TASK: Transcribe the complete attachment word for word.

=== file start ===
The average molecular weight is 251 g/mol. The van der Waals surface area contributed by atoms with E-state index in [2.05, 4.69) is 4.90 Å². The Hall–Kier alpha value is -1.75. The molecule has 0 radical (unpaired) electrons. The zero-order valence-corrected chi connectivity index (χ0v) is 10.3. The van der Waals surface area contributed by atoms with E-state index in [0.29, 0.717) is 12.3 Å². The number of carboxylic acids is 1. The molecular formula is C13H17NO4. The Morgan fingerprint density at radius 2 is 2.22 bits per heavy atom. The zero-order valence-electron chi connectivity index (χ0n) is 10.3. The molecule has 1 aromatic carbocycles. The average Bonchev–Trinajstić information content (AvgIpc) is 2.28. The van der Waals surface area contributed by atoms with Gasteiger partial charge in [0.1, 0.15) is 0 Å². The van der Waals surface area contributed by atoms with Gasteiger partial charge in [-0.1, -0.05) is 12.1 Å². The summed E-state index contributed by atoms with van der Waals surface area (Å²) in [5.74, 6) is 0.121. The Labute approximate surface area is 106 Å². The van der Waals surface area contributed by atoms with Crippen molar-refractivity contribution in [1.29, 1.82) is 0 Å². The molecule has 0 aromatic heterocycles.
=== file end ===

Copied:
The average molecular weight is 251 g/mol. The van der Waals surface area contributed by atoms with E-state index in [2.05, 4.69) is 4.90 Å². The Hall–Kier alpha value is -1.75. The molecule has 0 radical (unpaired) electrons. The zero-order valence-corrected chi connectivity index (χ0v) is 10.3. The van der Waals surface area contributed by atoms with E-state index in [0.29, 0.717) is 12.3 Å². The number of carboxylic acids is 1. The molecular formula is C13H17NO4. The Morgan fingerprint density at radius 2 is 2.22 bits per heavy atom. The zero-order valence-electron chi connectivity index (χ0n) is 10.3. The molecule has 1 aromatic carbocycles. The average Bonchev–Trinajstić information content (AvgIpc) is 2.28. The van der Waals surface area contributed by atoms with Gasteiger partial charge in [0.1, 0.15) is 0 Å². The van der Waals surface area contributed by atoms with Gasteiger partial charge in [-0.1, -0.05) is 12.1 Å². The summed E-state index contributed by atoms with van der Waals surface area (Å²) in [5.74, 6) is 0.121. The Labute approximate surface area is 106 Å². The van der Waals surface area contributed by atoms with Crippen molar-refractivity contribution in [1.29, 1.82) is 0 Å². The molecule has 0 aromatic heterocycles.